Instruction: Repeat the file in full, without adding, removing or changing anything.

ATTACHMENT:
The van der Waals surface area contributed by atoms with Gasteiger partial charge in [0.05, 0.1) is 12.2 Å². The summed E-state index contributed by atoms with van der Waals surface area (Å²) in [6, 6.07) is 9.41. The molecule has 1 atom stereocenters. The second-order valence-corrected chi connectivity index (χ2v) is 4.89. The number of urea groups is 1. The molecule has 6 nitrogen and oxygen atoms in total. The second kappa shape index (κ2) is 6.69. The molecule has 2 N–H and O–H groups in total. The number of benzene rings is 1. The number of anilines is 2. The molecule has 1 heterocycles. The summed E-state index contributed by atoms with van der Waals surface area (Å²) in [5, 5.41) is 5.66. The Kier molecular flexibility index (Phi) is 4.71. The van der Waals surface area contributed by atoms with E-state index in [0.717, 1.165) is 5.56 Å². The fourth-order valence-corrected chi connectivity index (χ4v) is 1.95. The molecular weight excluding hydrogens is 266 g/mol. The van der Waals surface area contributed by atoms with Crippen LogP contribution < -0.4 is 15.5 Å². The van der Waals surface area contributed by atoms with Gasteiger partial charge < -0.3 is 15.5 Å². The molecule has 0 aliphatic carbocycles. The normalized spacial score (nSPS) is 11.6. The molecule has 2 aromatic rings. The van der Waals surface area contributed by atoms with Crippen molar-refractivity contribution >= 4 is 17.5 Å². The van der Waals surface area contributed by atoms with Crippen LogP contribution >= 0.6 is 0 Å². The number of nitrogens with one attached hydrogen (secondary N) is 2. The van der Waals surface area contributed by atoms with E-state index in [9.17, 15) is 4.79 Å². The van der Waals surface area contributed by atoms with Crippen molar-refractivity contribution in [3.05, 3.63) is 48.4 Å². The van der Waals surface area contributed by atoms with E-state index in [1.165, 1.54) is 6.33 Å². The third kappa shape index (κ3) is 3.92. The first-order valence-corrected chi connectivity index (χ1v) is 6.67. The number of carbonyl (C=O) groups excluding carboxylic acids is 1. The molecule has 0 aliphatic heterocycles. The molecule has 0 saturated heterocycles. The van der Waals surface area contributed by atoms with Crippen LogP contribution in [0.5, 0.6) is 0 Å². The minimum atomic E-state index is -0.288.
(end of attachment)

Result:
The van der Waals surface area contributed by atoms with Gasteiger partial charge in [0.05, 0.1) is 12.2 Å². The summed E-state index contributed by atoms with van der Waals surface area (Å²) in [6, 6.07) is 9.41. The molecule has 1 atom stereocenters. The second-order valence-corrected chi connectivity index (χ2v) is 4.89. The number of urea groups is 1. The molecule has 6 nitrogen and oxygen atoms in total. The second kappa shape index (κ2) is 6.69. The molecule has 2 N–H and O–H groups in total. The number of benzene rings is 1. The number of anilines is 2. The molecule has 1 heterocycles. The summed E-state index contributed by atoms with van der Waals surface area (Å²) in [5, 5.41) is 5.66. The Kier molecular flexibility index (Phi) is 4.71. The van der Waals surface area contributed by atoms with E-state index in [0.717, 1.165) is 5.56 Å². The fourth-order valence-corrected chi connectivity index (χ4v) is 1.95. The molecular weight excluding hydrogens is 266 g/mol. The van der Waals surface area contributed by atoms with Crippen LogP contribution < -0.4 is 15.5 Å². The van der Waals surface area contributed by atoms with Gasteiger partial charge < -0.3 is 15.5 Å². The molecule has 0 aliphatic carbocycles. The normalized spacial score (nSPS) is 11.6. The molecule has 2 aromatic rings. The van der Waals surface area contributed by atoms with Crippen molar-refractivity contribution >= 4 is 17.5 Å². The van der Waals surface area contributed by atoms with Crippen LogP contribution >= 0.6 is 0 Å². The number of nitrogens with one attached hydrogen (secondary N) is 2. The van der Waals surface area contributed by atoms with E-state index in [9.17, 15) is 4.79 Å². The van der Waals surface area contributed by atoms with Crippen molar-refractivity contribution in [3.05, 3.63) is 48.4 Å². The van der Waals surface area contributed by atoms with E-state index in [1.165, 1.54) is 6.33 Å². The third kappa shape index (κ3) is 3.92. The first-order valence-corrected chi connectivity index (χ1v) is 6.67. The number of carbonyl (C=O) groups excluding carboxylic acids is 1. The molecule has 0 aliphatic heterocycles. The molecule has 0 saturated heterocycles. The van der Waals surface area contributed by atoms with Crippen LogP contribution in [0.5, 0.6) is 0 Å². The minimum atomic E-state index is -0.288.